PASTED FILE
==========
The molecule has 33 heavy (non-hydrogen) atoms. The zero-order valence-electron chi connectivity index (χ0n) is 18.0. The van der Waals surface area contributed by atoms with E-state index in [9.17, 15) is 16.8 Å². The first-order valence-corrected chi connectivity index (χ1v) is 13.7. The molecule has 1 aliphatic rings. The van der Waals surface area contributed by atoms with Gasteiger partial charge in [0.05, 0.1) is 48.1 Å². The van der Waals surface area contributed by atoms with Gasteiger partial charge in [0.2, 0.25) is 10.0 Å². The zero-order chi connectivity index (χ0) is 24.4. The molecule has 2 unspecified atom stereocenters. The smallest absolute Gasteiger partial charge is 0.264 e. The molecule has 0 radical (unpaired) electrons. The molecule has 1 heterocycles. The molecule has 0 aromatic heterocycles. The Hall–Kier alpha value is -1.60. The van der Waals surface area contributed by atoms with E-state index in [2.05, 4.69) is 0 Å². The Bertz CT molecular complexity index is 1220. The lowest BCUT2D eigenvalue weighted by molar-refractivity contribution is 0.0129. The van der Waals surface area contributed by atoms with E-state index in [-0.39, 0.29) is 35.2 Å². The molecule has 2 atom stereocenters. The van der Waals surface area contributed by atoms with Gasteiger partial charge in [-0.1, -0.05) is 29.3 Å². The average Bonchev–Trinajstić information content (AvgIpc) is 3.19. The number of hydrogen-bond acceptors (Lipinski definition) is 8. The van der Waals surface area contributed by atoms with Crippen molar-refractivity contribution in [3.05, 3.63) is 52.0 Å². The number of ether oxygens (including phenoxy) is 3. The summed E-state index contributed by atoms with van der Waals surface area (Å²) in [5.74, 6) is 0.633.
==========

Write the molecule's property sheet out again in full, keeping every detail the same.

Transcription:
The molecule has 33 heavy (non-hydrogen) atoms. The zero-order valence-electron chi connectivity index (χ0n) is 18.0. The van der Waals surface area contributed by atoms with E-state index in [9.17, 15) is 16.8 Å². The first-order valence-corrected chi connectivity index (χ1v) is 13.7. The molecule has 1 aliphatic rings. The van der Waals surface area contributed by atoms with Gasteiger partial charge in [0.05, 0.1) is 48.1 Å². The van der Waals surface area contributed by atoms with Gasteiger partial charge in [0.2, 0.25) is 10.0 Å². The zero-order chi connectivity index (χ0) is 24.4. The molecule has 2 unspecified atom stereocenters. The smallest absolute Gasteiger partial charge is 0.264 e. The molecule has 0 radical (unpaired) electrons. The molecule has 1 heterocycles. The molecule has 0 aromatic heterocycles. The Hall–Kier alpha value is -1.60. The van der Waals surface area contributed by atoms with E-state index in [2.05, 4.69) is 0 Å². The Bertz CT molecular complexity index is 1220. The lowest BCUT2D eigenvalue weighted by molar-refractivity contribution is 0.0129. The van der Waals surface area contributed by atoms with E-state index in [-0.39, 0.29) is 35.2 Å². The molecule has 2 atom stereocenters. The van der Waals surface area contributed by atoms with Gasteiger partial charge in [-0.1, -0.05) is 29.3 Å². The average Bonchev–Trinajstić information content (AvgIpc) is 3.19. The number of hydrogen-bond acceptors (Lipinski definition) is 8. The van der Waals surface area contributed by atoms with Crippen molar-refractivity contribution in [3.05, 3.63) is 52.0 Å². The number of ether oxygens (including phenoxy) is 3. The summed E-state index contributed by atoms with van der Waals surface area (Å²) in [5.74, 6) is 0.633.